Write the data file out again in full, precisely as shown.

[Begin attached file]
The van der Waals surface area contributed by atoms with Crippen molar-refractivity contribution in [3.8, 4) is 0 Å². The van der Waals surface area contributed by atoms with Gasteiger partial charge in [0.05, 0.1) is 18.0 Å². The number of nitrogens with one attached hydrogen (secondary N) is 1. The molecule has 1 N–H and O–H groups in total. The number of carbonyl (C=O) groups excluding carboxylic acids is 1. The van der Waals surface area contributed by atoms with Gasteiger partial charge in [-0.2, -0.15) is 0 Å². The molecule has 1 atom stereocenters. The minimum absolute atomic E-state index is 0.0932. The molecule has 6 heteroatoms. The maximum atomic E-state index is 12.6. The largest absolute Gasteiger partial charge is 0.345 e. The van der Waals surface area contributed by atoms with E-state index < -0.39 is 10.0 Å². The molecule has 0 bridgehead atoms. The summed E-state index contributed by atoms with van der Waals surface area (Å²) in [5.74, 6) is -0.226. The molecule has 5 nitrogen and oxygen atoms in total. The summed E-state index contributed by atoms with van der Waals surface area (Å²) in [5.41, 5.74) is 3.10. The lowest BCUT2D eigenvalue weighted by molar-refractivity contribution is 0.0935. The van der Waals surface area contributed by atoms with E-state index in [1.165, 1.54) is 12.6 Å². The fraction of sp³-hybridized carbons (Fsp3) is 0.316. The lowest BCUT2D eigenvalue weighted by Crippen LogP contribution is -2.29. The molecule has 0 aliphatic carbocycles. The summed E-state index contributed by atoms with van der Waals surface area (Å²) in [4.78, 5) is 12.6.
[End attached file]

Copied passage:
The van der Waals surface area contributed by atoms with Crippen molar-refractivity contribution in [3.8, 4) is 0 Å². The van der Waals surface area contributed by atoms with Gasteiger partial charge in [0.05, 0.1) is 18.0 Å². The number of nitrogens with one attached hydrogen (secondary N) is 1. The molecule has 1 N–H and O–H groups in total. The number of carbonyl (C=O) groups excluding carboxylic acids is 1. The van der Waals surface area contributed by atoms with Gasteiger partial charge in [-0.2, -0.15) is 0 Å². The molecule has 1 atom stereocenters. The minimum absolute atomic E-state index is 0.0932. The molecule has 6 heteroatoms. The maximum atomic E-state index is 12.6. The largest absolute Gasteiger partial charge is 0.345 e. The van der Waals surface area contributed by atoms with E-state index < -0.39 is 10.0 Å². The molecule has 0 bridgehead atoms. The summed E-state index contributed by atoms with van der Waals surface area (Å²) in [5.74, 6) is -0.226. The molecule has 5 nitrogen and oxygen atoms in total. The summed E-state index contributed by atoms with van der Waals surface area (Å²) in [5.41, 5.74) is 3.10. The lowest BCUT2D eigenvalue weighted by molar-refractivity contribution is 0.0935. The van der Waals surface area contributed by atoms with E-state index in [1.165, 1.54) is 12.6 Å². The fraction of sp³-hybridized carbons (Fsp3) is 0.316. The lowest BCUT2D eigenvalue weighted by Crippen LogP contribution is -2.29. The molecule has 0 aliphatic carbocycles. The summed E-state index contributed by atoms with van der Waals surface area (Å²) in [4.78, 5) is 12.6.